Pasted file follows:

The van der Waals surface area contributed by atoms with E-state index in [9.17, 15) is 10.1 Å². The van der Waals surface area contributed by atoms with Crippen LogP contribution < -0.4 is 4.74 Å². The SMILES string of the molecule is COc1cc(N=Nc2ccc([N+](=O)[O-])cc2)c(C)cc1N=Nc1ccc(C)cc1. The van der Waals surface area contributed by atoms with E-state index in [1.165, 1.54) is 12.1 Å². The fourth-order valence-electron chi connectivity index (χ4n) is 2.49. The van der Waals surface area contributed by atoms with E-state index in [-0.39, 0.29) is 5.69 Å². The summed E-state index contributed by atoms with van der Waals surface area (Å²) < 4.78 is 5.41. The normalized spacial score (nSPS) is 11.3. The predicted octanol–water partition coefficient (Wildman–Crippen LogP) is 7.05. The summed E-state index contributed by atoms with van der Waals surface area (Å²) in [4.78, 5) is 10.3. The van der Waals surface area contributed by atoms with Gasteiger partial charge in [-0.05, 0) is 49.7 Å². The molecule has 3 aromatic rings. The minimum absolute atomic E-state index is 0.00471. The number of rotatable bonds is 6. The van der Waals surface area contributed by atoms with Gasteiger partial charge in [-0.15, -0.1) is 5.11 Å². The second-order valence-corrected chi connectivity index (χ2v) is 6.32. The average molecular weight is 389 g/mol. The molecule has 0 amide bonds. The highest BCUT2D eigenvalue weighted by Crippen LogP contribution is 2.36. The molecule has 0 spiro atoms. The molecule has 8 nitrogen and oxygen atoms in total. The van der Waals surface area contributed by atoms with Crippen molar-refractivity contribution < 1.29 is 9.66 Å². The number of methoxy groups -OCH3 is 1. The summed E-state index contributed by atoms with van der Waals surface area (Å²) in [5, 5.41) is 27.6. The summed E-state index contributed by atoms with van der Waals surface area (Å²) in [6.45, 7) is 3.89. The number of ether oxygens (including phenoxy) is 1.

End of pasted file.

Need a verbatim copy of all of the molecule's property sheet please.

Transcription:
The van der Waals surface area contributed by atoms with E-state index in [9.17, 15) is 10.1 Å². The van der Waals surface area contributed by atoms with Crippen LogP contribution < -0.4 is 4.74 Å². The SMILES string of the molecule is COc1cc(N=Nc2ccc([N+](=O)[O-])cc2)c(C)cc1N=Nc1ccc(C)cc1. The van der Waals surface area contributed by atoms with E-state index in [1.165, 1.54) is 12.1 Å². The fourth-order valence-electron chi connectivity index (χ4n) is 2.49. The van der Waals surface area contributed by atoms with E-state index in [-0.39, 0.29) is 5.69 Å². The summed E-state index contributed by atoms with van der Waals surface area (Å²) < 4.78 is 5.41. The normalized spacial score (nSPS) is 11.3. The predicted octanol–water partition coefficient (Wildman–Crippen LogP) is 7.05. The summed E-state index contributed by atoms with van der Waals surface area (Å²) in [4.78, 5) is 10.3. The van der Waals surface area contributed by atoms with Gasteiger partial charge in [-0.05, 0) is 49.7 Å². The molecule has 3 aromatic rings. The minimum absolute atomic E-state index is 0.00471. The number of rotatable bonds is 6. The van der Waals surface area contributed by atoms with Gasteiger partial charge in [-0.15, -0.1) is 5.11 Å². The second-order valence-corrected chi connectivity index (χ2v) is 6.32. The average molecular weight is 389 g/mol. The molecule has 0 amide bonds. The highest BCUT2D eigenvalue weighted by Crippen LogP contribution is 2.36. The molecule has 0 spiro atoms. The molecule has 8 nitrogen and oxygen atoms in total. The van der Waals surface area contributed by atoms with Crippen molar-refractivity contribution < 1.29 is 9.66 Å². The number of methoxy groups -OCH3 is 1. The summed E-state index contributed by atoms with van der Waals surface area (Å²) in [5, 5.41) is 27.6. The summed E-state index contributed by atoms with van der Waals surface area (Å²) in [6.45, 7) is 3.89. The number of ether oxygens (including phenoxy) is 1.